At the root of all of this, in my opinion, is our unsustainable system of corporate capitalism and plutocracy. This means that working on environmental issues can very directly involve striking at the heart of our capitalist system. Two bulldozers with one stone, so to speak.

I’m not saying anything new, nor I have reached a definitive answer about the direction of my activism. But I do think it’s time for me to change what I’m doing, and start focusing on either stopping the destruction or, if it’s too late for that, on figuring out how to live in the very different world that will emerge. As always, I’d love to hear your thoughts.

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What I Read In April

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I thoroughly enjoyed my April reading. I finally caught up on back issues of The Sun, Barrelhouse and The Baffler. I also finally read Edward Abbey’s brilliant Desert Solitaire. I’m a big fan of Sparrow, so I was excited to get to read his new book ahead of its release in May. I’m still reading the wonderful manga series Lone Wolf & Cub. And finally I read (and was underwhelmed by) a couple new comics. How about you?

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The Narrowness Of Our Thinking, or, A Message To Zort 137

The Narrowness Of Our Thinking, or, A Message To Zort 137

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As I, like you, surf the waves of this interminable election season, I am once again disappointed at the relative nearness of the horizon for which even the most progressive candidates are aiming. Yes, we have a socialist running for president, and yes, he seems to be doing fairly well (though nearly guaranteed to lose). But even the Great Septuagenarian Avenger can’t or won’t say what needs to be said about the system in which my children will grow to an increasingly despairing adulthood.

As a people, we have narrowed the scope of our thinking and limited the range of our compassion until any crumb dropped from the master’s table seems like manna from the heaven we mostly don’t believe in anymore. We’ve fallen so far that even the ideas of a patrician such as FDR seem like the radical ravings of a revolutionary compared with what we’ll now accept as progress.

Companies don’t send hundreds of thousands of jobs to distant lands (like Canada) because they otherwise stand to lose money. They offshore the work to make even more obscene profits than the merely profane profits they’d make if they kept those jobs here at home. The idea of ever-increasing profit is no longer even questioned. It’s taken as a given, like sunrises, death, and private health insurance. It’s been so long since the charter of any corporation was revoked – an act which, in these days of corporate personhood, is murder – that most citizens don’t even realize that’s an option. Corporations are here to stay, they must be profitable, and they may use any means necessary to achieve that end. The recent release of the Panama Papers is shocking only for the utter lack of surprise contained in those pages. We might have a few proper names that we previously lacked, but we certainly have no new information about the way our system works.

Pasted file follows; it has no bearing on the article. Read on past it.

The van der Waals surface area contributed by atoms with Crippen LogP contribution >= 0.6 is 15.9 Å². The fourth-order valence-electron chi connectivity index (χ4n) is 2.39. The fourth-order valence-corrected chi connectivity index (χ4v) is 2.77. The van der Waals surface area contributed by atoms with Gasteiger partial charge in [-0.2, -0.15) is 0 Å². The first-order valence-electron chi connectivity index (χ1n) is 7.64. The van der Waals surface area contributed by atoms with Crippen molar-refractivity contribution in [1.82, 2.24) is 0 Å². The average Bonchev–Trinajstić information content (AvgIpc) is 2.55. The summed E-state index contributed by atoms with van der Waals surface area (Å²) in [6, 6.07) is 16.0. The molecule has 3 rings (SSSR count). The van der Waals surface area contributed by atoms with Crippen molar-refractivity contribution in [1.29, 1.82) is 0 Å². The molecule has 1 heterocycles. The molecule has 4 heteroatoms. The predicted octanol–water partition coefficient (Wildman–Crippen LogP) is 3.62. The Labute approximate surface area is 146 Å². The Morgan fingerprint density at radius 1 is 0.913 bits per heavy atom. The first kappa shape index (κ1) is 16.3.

There is more than enough food to feed every person in the world. There is more than enough money to clothe and house and educate every person in the world. We have the technology and the resources to cure – or at least ameliorate the symptoms of – most illnesses. We know the kinds of food people should eat to remain healthy, and we know how to grow them with relatively little harm to the planet on which we live. These are not opinions. They are facts. That they seem like science fiction is only because we’ve lost the ability to think beyond … well, beyond. Here in The West, we’re raised to consume, taught to obey, and steered away from thoughts that might rock this leaky dinghy on which we’ve staked our meager survival. In the global south, the fight for survival is so clear and present that there aren’t extra hours in the day to imagine a world better than this, and even fewer hours with which to act upon such daydreams in any case.

Any sane observer of this planet – the aliens, say, that we have to hope won’t show up to marvel at our ineptitude – could only conclude that we are so hateful and lacking in compassion that we choose to let children starve while we build bigger weapons, bigger cars, bigger factory farms. Because otherwise how could the human race let this much suffering happen? The argument against the Biblical god is that He couldn’t possibly be all-knowing, all-powerful and all-loving, because babies die of malnutrition and innocent children are beaten to death. But using that same logic, it becomes harder and harder to believe in the existence of humanity. Perhaps we’ve been replaced, without our knowledge, by seven billion perfect copies with the hearts taken out.

In these debauched and dismaying times, it’s incumbent upon all of us to work to lessen the suffering of our fellow travelers on this spaceship. That’s an inescapable truth. But that lessening suffering is the apex of our hopes is the surest sign that this experiment – human life on earth – has failed. When the aliens do, inevitably, arrive, the best we can hope for is that we’re already gone. Zort 137 and its comrades can land, take a few selfies in front of moss-covered mounds that used to be skyscrapers, then head back onto the spaceways to meet up with other creatures who spent more time focusing on improving the lives of everyone than on poisoning and bludgeoning and short-changing and enslaving as many of their fellow beings as possible.

Zort 137, if you’re reading this, we’re not sorry. Most of us never really even realized we were doing it.